Whenever folks walk into my back garden, they are shocked by the height of one plant. It’s close to 7 feet tall, narrow in stature and it looks like it should be growing in a jungle somewhere, but this is actually a Minnesota native plant. It’s called false aster or in botanical Latin Boltonia asteroidis.
Boltonia is native to most of the eastern half of the United States and up into Canada, as well as to the Pacific Northwest. It’s a tall prairie plant that blooms very late in the season. Mine typically start blooming in September and continues up until the first frost.
It’s usually recommended that false aster be placed in the back of a perennial border because of its size and its late blooming. It’s not exactly an elegant plant. The one in the photo is going to be moved to the fence line of my backyard next spring because it’s really too much where it is — even though I think it’s a fun plant. It will make a great screen between my back patio and the alley.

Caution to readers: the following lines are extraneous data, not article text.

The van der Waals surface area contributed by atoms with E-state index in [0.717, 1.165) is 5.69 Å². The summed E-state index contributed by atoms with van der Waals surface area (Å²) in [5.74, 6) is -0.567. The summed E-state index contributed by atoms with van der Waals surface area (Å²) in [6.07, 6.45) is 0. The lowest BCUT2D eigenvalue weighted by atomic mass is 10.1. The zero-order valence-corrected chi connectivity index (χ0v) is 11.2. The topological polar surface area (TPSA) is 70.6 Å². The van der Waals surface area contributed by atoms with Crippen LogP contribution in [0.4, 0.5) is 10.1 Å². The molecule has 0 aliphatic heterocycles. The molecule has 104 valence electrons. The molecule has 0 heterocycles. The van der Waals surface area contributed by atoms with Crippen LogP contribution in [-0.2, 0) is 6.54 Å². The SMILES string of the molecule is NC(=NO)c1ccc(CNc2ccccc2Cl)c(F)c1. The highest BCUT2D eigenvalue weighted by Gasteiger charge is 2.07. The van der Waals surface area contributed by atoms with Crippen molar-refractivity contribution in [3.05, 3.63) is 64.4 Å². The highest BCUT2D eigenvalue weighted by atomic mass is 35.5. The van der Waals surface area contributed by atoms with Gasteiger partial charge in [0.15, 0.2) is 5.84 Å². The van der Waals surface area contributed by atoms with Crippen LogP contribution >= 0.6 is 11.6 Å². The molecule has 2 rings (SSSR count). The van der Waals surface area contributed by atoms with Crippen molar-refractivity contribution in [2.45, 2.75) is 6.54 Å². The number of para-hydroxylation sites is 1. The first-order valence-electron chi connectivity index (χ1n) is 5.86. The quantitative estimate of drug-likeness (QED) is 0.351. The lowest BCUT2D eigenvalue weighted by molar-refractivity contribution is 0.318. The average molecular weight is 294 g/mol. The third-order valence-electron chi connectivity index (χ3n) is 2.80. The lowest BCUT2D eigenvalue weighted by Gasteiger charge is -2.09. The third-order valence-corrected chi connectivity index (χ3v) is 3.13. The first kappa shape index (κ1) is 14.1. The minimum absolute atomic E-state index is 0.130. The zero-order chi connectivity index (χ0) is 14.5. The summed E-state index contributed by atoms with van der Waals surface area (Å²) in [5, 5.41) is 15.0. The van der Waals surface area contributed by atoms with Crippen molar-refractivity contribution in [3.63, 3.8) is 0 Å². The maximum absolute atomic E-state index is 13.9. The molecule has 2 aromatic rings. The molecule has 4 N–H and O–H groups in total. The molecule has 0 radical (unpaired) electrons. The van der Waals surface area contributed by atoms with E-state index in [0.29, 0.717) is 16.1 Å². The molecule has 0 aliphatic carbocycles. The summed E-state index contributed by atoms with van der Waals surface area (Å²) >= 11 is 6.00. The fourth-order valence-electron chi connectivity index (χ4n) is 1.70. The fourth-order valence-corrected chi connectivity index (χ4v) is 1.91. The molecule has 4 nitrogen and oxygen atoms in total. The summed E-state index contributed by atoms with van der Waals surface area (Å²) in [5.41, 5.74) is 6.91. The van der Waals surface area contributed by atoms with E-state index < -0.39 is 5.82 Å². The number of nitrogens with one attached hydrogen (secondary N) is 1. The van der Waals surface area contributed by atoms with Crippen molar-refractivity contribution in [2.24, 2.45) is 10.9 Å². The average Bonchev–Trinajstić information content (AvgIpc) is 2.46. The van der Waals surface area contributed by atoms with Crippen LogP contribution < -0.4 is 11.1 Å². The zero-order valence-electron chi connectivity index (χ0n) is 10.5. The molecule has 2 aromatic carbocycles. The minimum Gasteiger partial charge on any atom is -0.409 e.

What I love about false aster is that its blooms are brilliant white daisy-like flowers. In fall, so much of the landscape is filled with yellow, orange and red. The white of the blooms is striking and they stay in bloom for several weeks, unless there is an early frost. The blooms are a favorite of bees and other pollinators, too, and are often one of the last things growing in the garden.
The plants grow in an upright fashion and my experience is they will not flop over, no matter how tall they get! They do, however, get wide and need a place with plenty of room. False asters can spread so you don’t want them to be too happy. I’m expecting to do regular cutting back once they are established. False aster loves moist soil — so if you have a wet spot or garden near a pond or shore, it may be a good option.
What’s your favorite late blooming plant?